DAVE Whelan wants Wigan Athletic to use the filip of reaching the FA Cup final to propel them to Premier League safety.
Latics booked their place at next month’s showpiece with a 2-0 victory over Millwalll at Wembley, although their hopes of staying in the top flight weren’t helped by Sunderland’s 3-0 win at Newcastle yesterday.
That leaves Latics three points adrift of safety with two games in hand, and Whelan says it’s important for the players to retain their focus in both competitions during what will be an eventful run-in.
“When we come out in the final it is something that is going to be a very special day,” Whelan said.
“But staying in the Premier League is massively important.
“We have done it for eight years now and everybody said we would last one year.
“It is extra important this year because of all of the extra money coming into the game – I tend to plough a lot of that money into our youth facilities because Roberto and myself believe in getting our young players coming through.”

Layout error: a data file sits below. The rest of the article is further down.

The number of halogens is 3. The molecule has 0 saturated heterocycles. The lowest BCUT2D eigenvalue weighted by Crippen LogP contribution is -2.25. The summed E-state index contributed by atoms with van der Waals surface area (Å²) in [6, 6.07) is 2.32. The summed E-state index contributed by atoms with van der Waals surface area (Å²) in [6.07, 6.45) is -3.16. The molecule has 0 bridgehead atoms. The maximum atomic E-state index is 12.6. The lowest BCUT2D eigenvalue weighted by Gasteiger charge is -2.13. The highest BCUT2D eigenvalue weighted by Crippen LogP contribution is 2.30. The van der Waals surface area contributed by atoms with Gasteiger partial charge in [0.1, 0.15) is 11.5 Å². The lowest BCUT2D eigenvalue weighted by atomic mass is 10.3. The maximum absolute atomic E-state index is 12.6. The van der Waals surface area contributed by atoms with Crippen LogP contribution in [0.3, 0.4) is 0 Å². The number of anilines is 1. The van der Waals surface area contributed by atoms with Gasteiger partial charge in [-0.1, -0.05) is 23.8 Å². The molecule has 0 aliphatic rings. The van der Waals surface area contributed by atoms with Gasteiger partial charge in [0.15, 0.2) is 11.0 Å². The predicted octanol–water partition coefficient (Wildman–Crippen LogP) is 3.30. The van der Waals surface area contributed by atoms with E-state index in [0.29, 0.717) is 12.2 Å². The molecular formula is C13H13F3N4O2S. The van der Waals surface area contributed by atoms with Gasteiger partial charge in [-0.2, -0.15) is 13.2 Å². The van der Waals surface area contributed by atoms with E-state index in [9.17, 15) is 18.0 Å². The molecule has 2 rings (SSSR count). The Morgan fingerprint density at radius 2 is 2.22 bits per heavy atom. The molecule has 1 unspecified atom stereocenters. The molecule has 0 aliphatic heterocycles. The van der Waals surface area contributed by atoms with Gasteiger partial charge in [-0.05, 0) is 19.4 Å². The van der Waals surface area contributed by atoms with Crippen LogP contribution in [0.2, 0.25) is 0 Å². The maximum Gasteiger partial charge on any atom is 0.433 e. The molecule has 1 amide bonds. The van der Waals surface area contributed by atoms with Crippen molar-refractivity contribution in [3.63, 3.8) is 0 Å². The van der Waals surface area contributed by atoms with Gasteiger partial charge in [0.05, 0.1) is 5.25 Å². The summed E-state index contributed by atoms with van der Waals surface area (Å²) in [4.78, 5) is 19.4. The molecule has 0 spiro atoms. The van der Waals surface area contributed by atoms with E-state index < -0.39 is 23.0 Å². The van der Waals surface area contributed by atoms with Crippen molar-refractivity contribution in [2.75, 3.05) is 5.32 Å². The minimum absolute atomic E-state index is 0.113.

Whelan has history with the FA Cup, having broken his leg whilst playing for Blackburn in the 1960 final defeat to Wolves. He had been expected to lead Wigan out on to the field on Saturday, before it was realised that particular protocol isn’t adhered to for semi-final ties.
Instead, he will more than likely be given the honour for the final against Manchester City – an occasion he is already looking forward to.
“I don’t think it has ever been done before – playing at Wembley and then leading a team out as chairman – so I might be in the Guinness Book of Records,” he added.
“But nothing makes up for losing in a cup final. I broke my leg and it finished my career in the top flight.”
Whelan has also been vocal about his belief that the semi-final should not have been played at Wembley.
Wigan were widely criticised for not selling-out their allocation of tickets, but Whelan blamed the transport links for preventing some fans from making the journey.
“I thought this should have been at Villa Park – a lot of our supporters couldn’t get a train back,” he said.
“We sold 22,000 tickets, but you couldn’t get back on the train – it is not on.”